This past week has seen escalating tensions in the disputed territory of Kashmir. We’re very fortunate to have with us live via satellite both the Prime Minister of India and the President of Pakistan. Mr Prime Minister, Mr President… have you met my daughter?
So runs British Asian sketch show Goodness Gracious Me’s justly famous sketch about pushy fathers always trying to marry off their daughters. Here we have the real life mother and son team of Asha and Ravi Jain to tell us the story of her and his father’s persistent attempts, much to his consternation, to find him a wife. One could say it fits into the Tricycle Theatre’s proud tradition of verbatim theatre, though the tone could hardly be more different from its earlier pieces about the 2011 London riots, Guantanamo Bay or the Bloody Sunday inquiry.
Sitting at a table on the stage to which the audience have already been invited to partake of samosas, and aided only by the occasional still or short piece of video on a screen behind them, the pair tell us the story of the disagreement that has brought them all the way from Toronto. She insists that the old ways are the best and that, having married his father when she scarcely knew him, they have, like Reb Tevye and Golde, come to love each other more every day since. Why then does Ravi resist their attempts to help him out, asking for a copy of his CV on the pretext of finding him a job, but actually to show some equally unwilling girl’s parents what a good prospect he would be?
If you’re going to base a show on your own life, it had better be a pretty darn interesting one – I once sat through a bizarre autobiographical monologue Off-Broadway in which the only remotely interesting thing about the speaker’s life was that she had been born abroad and now lived there, which must be true for a sizeable chunk of the city. A Brimful of Asha is certainly better than that, and of course it benefits from being a duologue rather than a monologue. It’s impossible to know on the strength of one viewing how much it changes from night to night, but the badinage between the two seems fresh and genuine. Unlike her son, Asha is not a professional actor and her longer monologues can pall a little for want of vocal colour, though she has a great knack for deadpan one-liners.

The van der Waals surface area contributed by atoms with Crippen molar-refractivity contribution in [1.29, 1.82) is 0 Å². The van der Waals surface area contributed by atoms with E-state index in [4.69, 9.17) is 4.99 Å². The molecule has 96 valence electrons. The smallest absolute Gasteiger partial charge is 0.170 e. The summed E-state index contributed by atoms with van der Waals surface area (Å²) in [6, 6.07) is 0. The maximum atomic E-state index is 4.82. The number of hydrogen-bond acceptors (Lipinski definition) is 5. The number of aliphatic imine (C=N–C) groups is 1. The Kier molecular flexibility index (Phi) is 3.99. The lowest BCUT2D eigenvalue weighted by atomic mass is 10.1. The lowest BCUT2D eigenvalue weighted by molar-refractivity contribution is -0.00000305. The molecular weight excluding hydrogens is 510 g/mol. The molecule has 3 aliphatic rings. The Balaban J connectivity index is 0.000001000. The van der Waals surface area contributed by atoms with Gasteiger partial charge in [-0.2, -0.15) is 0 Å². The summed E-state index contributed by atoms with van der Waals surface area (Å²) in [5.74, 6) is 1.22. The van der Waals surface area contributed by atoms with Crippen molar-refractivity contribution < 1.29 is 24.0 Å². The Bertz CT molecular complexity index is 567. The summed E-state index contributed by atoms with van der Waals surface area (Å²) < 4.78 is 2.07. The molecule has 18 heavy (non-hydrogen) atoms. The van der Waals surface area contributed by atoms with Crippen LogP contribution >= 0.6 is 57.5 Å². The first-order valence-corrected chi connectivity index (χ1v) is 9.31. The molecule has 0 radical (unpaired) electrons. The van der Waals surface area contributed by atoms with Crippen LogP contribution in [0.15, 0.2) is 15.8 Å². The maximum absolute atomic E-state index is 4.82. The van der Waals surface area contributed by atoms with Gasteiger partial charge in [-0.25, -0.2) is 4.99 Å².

Goodness Gracious Me also included a Paul Simon parody called “50 Ways To Leave Your Mother”, one line of which was “Just tell her you’re queer, Ramir”, and both my companion and I suspected this might be the twist at the end of the show (it wasn’t). All in all, A Brimful of Asha is at times very funny, even moving sometimes, but for me it was a rather thin piece to hold the attention for 85 straight minutes.